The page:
5) Documented community events and other elements of the creative economy at work. Created a varied library of images and video
6) Shared some immediately through social media , using hashtags and partners to create as wide a reach as possible. Kept it fresh.
For Banners -
1) Identified what we hoped to communicate through the banners. In our case: This is Westville. Art happens here and we have a wide variety of artists working here.
2)Worked with committee (we used our existing public art committee) to identify the work to be showcased.
3) Shared plans with the larger community and solicit their input.
4) Secured partnership with SCSU to help alleviate the cost of the banners while telegraphing a connection between Westville and the University.
5) Secured permits, permissions and contractors and installed!
Obstacles
What were your major obstacles for the completion of the project?
Obstacles for public art included: Getting permission from local property owners and buy-in from local business owners. Logistical challenges regarding weather, and durability of the pieces were also a consideration. Ensuring a fair application and review process, so artist-applicants felt their projects were considered thoughtfully.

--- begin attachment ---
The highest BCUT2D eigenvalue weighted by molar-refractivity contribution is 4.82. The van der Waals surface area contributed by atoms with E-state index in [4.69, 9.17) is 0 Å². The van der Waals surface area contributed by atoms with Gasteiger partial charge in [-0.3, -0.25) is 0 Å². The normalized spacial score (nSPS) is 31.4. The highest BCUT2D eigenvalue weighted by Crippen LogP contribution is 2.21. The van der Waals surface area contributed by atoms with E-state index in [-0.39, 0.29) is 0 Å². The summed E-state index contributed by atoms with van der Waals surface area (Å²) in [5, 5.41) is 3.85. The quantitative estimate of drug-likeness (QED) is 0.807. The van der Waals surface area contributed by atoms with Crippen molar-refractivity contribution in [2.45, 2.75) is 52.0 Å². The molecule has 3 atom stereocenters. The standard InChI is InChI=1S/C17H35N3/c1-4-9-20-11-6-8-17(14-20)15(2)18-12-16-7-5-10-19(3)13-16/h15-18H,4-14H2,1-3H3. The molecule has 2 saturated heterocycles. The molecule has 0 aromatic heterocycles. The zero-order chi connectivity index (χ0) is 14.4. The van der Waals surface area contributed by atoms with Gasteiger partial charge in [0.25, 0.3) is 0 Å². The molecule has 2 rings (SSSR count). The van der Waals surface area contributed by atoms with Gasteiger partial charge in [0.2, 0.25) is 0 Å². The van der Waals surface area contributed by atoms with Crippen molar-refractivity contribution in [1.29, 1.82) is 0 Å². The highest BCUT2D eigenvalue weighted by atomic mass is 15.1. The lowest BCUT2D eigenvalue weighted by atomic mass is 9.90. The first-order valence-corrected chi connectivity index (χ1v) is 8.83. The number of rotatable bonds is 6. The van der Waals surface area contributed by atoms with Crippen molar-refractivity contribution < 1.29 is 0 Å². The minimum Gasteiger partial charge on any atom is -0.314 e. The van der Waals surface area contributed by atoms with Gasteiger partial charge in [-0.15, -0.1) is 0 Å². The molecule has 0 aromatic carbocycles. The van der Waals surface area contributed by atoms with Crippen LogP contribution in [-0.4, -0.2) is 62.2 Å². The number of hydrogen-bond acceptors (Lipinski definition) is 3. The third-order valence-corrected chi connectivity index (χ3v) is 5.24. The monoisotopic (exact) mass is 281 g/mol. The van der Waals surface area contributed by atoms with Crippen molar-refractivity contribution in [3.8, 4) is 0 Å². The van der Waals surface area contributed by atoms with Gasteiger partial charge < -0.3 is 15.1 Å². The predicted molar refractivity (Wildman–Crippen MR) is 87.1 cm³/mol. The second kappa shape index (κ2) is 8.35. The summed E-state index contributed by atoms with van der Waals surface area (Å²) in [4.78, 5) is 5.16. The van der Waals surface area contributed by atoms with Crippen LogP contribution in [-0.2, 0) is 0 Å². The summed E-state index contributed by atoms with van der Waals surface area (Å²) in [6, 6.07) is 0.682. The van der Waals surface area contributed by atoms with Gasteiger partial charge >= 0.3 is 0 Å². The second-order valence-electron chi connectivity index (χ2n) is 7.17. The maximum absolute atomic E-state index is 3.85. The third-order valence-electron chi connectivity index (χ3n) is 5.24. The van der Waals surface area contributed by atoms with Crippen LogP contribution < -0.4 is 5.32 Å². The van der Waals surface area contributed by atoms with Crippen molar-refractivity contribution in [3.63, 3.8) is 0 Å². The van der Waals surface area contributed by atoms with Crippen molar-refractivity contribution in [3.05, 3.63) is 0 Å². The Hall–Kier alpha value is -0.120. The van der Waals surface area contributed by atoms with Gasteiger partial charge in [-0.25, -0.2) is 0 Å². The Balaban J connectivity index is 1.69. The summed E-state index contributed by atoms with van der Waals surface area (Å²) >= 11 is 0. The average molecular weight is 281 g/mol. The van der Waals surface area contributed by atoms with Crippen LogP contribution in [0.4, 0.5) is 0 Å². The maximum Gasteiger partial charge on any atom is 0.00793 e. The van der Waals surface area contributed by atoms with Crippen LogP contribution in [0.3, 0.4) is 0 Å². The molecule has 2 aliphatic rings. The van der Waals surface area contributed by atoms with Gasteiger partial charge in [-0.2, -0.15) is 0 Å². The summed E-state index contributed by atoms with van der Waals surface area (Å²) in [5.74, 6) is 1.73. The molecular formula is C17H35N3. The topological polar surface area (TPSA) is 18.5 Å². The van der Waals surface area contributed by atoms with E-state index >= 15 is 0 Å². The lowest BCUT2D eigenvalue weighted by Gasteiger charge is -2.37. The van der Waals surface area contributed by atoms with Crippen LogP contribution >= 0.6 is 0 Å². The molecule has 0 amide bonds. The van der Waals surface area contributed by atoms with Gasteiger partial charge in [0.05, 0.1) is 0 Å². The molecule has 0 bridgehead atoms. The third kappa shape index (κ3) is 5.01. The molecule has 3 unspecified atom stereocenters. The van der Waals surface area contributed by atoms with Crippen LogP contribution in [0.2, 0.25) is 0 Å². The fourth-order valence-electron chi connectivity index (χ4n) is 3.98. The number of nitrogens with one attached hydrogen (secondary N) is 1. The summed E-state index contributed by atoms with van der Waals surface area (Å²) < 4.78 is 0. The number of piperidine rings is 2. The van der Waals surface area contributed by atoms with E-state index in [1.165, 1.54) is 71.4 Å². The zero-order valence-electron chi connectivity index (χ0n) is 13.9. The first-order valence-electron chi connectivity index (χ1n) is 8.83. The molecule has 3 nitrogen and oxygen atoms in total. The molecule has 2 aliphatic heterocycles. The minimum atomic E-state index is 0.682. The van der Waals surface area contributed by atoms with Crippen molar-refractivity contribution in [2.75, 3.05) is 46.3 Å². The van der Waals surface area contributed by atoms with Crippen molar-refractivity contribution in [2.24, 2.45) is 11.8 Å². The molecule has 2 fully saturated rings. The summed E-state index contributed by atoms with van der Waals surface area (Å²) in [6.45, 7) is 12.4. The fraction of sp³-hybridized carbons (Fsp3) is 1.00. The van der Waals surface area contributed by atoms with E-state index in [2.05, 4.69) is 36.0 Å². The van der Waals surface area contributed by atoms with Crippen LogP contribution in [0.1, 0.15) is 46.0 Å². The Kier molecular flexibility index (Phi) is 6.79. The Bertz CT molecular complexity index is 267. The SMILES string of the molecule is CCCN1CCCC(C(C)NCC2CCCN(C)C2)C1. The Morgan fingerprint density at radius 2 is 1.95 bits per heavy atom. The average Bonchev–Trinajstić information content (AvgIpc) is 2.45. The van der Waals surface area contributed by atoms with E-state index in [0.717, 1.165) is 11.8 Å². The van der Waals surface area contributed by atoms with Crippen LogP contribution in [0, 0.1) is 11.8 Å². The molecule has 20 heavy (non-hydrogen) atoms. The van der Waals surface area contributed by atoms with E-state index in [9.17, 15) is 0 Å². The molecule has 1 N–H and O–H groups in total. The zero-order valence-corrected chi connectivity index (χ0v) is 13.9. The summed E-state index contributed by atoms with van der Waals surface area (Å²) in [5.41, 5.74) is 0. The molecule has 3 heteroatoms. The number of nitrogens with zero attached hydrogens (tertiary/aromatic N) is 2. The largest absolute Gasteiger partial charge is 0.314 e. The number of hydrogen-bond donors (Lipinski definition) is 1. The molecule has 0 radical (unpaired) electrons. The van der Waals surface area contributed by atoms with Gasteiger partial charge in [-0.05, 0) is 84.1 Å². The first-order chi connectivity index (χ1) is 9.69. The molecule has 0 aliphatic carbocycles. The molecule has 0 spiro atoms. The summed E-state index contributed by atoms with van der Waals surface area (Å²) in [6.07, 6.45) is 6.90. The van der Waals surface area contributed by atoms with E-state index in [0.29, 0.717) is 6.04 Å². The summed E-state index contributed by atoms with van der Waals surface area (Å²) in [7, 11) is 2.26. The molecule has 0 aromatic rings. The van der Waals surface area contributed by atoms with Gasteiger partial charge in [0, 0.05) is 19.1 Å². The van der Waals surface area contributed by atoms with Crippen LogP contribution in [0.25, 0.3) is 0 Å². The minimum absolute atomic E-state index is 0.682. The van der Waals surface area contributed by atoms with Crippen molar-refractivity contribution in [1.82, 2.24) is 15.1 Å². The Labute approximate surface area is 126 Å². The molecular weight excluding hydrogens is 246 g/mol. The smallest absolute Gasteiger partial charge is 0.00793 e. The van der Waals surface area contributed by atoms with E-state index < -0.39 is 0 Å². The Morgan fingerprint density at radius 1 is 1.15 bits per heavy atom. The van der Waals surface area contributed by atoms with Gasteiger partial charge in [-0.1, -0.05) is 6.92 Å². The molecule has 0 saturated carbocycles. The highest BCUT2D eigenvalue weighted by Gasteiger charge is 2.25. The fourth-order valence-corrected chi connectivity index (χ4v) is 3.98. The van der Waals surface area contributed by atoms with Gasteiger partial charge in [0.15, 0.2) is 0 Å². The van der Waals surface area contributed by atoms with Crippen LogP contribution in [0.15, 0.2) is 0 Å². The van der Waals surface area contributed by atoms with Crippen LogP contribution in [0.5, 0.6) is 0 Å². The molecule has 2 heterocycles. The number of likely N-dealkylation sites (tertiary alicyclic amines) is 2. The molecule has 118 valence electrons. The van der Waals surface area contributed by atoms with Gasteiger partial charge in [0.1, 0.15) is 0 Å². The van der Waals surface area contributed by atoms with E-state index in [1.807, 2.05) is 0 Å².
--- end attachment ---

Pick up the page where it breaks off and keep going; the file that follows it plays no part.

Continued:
Obstacles for open studios included: Ensuring that all or most artists commit to participation.

Obstacles to renewed branding efforts: Ensuring high-quality, low cost images and video that presented a cohesive vision.

Who or what was instrumental in overcoming these obstacles?
Starting early in terms of obtaining permissions in helpful. We identified locations before soliciting applications so we were able to secure permissions ahead of time. Flexibility is helpful. Making sure the artists and the affected businesses know each other and what to expect is important. Regarding logistical challenges, this is a key area where having actual artists run the program meant we had the practical knowledge on hand to solve those problems. Ensuring a fair review process just requires thinking through how projects will be solicited and chosen and then being transparent about that process with applicants.